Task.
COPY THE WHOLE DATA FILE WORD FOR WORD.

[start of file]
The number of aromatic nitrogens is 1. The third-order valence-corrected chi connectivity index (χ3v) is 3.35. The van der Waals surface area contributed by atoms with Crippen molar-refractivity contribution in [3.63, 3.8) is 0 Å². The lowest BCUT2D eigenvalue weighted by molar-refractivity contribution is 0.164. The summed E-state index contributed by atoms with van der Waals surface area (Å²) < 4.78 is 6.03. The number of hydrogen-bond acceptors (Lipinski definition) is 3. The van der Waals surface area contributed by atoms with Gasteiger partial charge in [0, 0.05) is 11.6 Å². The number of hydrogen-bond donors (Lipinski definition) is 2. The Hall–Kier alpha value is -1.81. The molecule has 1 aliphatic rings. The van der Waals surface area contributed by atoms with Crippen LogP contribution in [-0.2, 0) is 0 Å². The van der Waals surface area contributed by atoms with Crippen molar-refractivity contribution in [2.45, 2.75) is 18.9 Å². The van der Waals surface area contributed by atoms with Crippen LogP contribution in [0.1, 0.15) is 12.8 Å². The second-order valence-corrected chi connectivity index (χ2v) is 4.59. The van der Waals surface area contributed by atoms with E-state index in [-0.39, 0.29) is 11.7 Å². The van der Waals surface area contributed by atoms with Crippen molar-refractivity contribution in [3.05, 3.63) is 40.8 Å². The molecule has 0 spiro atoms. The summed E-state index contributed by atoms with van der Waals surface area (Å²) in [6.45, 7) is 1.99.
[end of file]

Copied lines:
The number of aromatic nitrogens is 1. The third-order valence-corrected chi connectivity index (χ3v) is 3.35. The van der Waals surface area contributed by atoms with Crippen molar-refractivity contribution in [3.63, 3.8) is 0 Å². The lowest BCUT2D eigenvalue weighted by molar-refractivity contribution is 0.164. The summed E-state index contributed by atoms with van der Waals surface area (Å²) < 4.78 is 6.03. The number of hydrogen-bond acceptors (Lipinski definition) is 3. The van der Waals surface area contributed by atoms with Gasteiger partial charge in [0, 0.05) is 11.6 Å². The number of hydrogen-bond donors (Lipinski definition) is 2. The Hall–Kier alpha value is -1.81. The molecule has 1 aliphatic rings. The van der Waals surface area contributed by atoms with Crippen LogP contribution in [-0.2, 0) is 0 Å². The van der Waals surface area contributed by atoms with Crippen molar-refractivity contribution in [2.45, 2.75) is 18.9 Å². The van der Waals surface area contributed by atoms with Crippen LogP contribution in [0.1, 0.15) is 12.8 Å². The second-order valence-corrected chi connectivity index (χ2v) is 4.59. The van der Waals surface area contributed by atoms with E-state index in [-0.39, 0.29) is 11.7 Å². The van der Waals surface area contributed by atoms with Crippen molar-refractivity contribution in [3.05, 3.63) is 40.8 Å². The molecule has 0 spiro atoms. The summed E-state index contributed by atoms with van der Waals surface area (Å²) in [6.45, 7) is 1.99.